It’s rare, but it happens. A very small fraction (about 4 in 10,000) of peer-reviewed manuscripts are retracted – papers that are withdrawn from their original publication. Some are retracted because of honest errors – an error in a modeling equation, a mistake in patient data entry – and some are not, for instance intentional manipulation of data.
When a manuscript is retracted, the publisher removes the paper from the website (presumably there are still print copies in existence, if the journal offers a print format). Until recently, there was no systematic way to find retracted papers or comb the data on retractions.
Now, there is: the Retraction Watch Database, which contains information on over 18,000 retracted manuscripts, including the reasons for retraction.
The folks at Retraction Watch teamed up with colleagues at Science to analyze the retraction data and they found some interesting trends:
- Relatively few authors (about 500) are responsible for a disproportionate number of retractions.
- The majority of retractions have involved scientific fraud or other kinds of misconduct.
- The rate of retraction due to plagiarism looks to be stabilizing and possibly declining over the last 7 years.
- Retraction due to fake peer-review has increased steadily, and is the reason for about 20% of all retractions (as of 2015 data).
Before you submit your next manuscript for peer-review, double check the Retraction Watch database to ensure you’re not unknowingly citing a retracted paper.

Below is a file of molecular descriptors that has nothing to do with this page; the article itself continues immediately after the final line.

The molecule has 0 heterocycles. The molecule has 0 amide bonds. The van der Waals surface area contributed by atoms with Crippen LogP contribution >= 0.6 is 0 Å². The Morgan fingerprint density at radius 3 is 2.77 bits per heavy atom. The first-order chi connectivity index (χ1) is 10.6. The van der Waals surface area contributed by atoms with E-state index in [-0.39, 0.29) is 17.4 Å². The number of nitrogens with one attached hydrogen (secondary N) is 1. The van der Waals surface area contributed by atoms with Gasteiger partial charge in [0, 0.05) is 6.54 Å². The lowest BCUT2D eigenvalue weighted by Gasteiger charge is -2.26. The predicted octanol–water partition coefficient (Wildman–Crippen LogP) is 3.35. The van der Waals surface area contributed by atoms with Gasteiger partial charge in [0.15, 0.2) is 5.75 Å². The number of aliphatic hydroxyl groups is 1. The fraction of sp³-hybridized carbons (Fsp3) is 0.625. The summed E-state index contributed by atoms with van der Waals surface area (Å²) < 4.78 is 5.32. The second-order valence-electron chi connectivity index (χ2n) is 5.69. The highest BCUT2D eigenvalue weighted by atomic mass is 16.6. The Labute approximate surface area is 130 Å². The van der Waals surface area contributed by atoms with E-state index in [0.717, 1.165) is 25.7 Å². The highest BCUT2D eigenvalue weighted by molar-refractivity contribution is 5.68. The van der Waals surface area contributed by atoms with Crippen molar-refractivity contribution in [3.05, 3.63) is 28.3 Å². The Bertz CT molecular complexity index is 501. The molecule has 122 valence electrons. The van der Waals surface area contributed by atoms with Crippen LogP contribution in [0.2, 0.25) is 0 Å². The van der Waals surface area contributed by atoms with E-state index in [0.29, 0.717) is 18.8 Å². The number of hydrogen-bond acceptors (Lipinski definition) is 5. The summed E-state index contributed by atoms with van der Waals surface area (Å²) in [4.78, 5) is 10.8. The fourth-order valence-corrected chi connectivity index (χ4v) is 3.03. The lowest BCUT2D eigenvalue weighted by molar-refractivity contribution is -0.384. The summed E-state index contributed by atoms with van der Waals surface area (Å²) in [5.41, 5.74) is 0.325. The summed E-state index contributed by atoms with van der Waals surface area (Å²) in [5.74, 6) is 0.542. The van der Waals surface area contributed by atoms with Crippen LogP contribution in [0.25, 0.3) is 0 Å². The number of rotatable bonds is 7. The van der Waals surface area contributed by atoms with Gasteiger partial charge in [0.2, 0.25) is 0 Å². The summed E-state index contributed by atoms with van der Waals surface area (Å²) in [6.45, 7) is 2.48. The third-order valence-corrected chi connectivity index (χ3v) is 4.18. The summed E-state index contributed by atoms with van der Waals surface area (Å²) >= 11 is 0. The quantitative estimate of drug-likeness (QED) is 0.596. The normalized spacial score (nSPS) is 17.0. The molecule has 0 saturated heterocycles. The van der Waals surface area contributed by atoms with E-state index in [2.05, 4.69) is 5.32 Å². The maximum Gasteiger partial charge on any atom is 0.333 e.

Whether you are a veteran researcher or just beginning your academic career, you are probably familiar with the concept of peer review. In an ideal world, peer reviewers would politely request changes and suggest changes that would significantly improve your publications. In reality, peer review can be rude and unproductive. Here are some suggestions to improve both sides of the peer review conversation.
Continue reading Peer review: who, why, and how
Recent developments in scientific publishing have many folks scrutinizing open-access journals a bit more closely. A journalist with Science concocted a fake manuscript that, in his words, was a “credible but mundane scientific paper, one with such grave errors that a competent peer reviewer should easily identify it as flawed and unpublishable.”
[Update 11/12/13 (wow, what a great date!): Here’s a post-sting interview with the journalist, John Bohannon.]
In total, he submitted minor variations on the same manuscript to 304 open-access journals, of which 154 accepted the paper for publication. (None of the manuscripts was published. After acceptance, Bohannon would admit to uncovering a “serious flaw that invalidates the conclusions” and withdraw the paper.) Of the 154 journals that accepted the flawed manuscript, it appeared that 82 performed no peer-review before accepting.
While these results may seem disheartening for open-access publishing, it’s worth noting that no comparable investigation was performed on “traditional” journals that operate by subscription (see rebuttals on the Scholarly Kitchen, and the Guardian websites). So, there’s no way to say that open-access journals are different or worse than traditional journals in terms of their peer-review process. (Would be interesting to see the results of that study.)
Professional organizations exist, such as Committee on Publication Ethics (COPE), that provide guidelines for peer-reviewers and publishers to follow. COPE admits to having some of the journals uncovered by the sting on its list of vetted publications and vows to reexamine its approval process. A list of possible predatory publishers and journals is maintained by a librarian at the University of Colorado – Denver. From the results of this open-access sting, it appears that this “predatory” list is fairly good at spotting questionable practices, though some journals listed as predatory correctly rejected the flawed paper.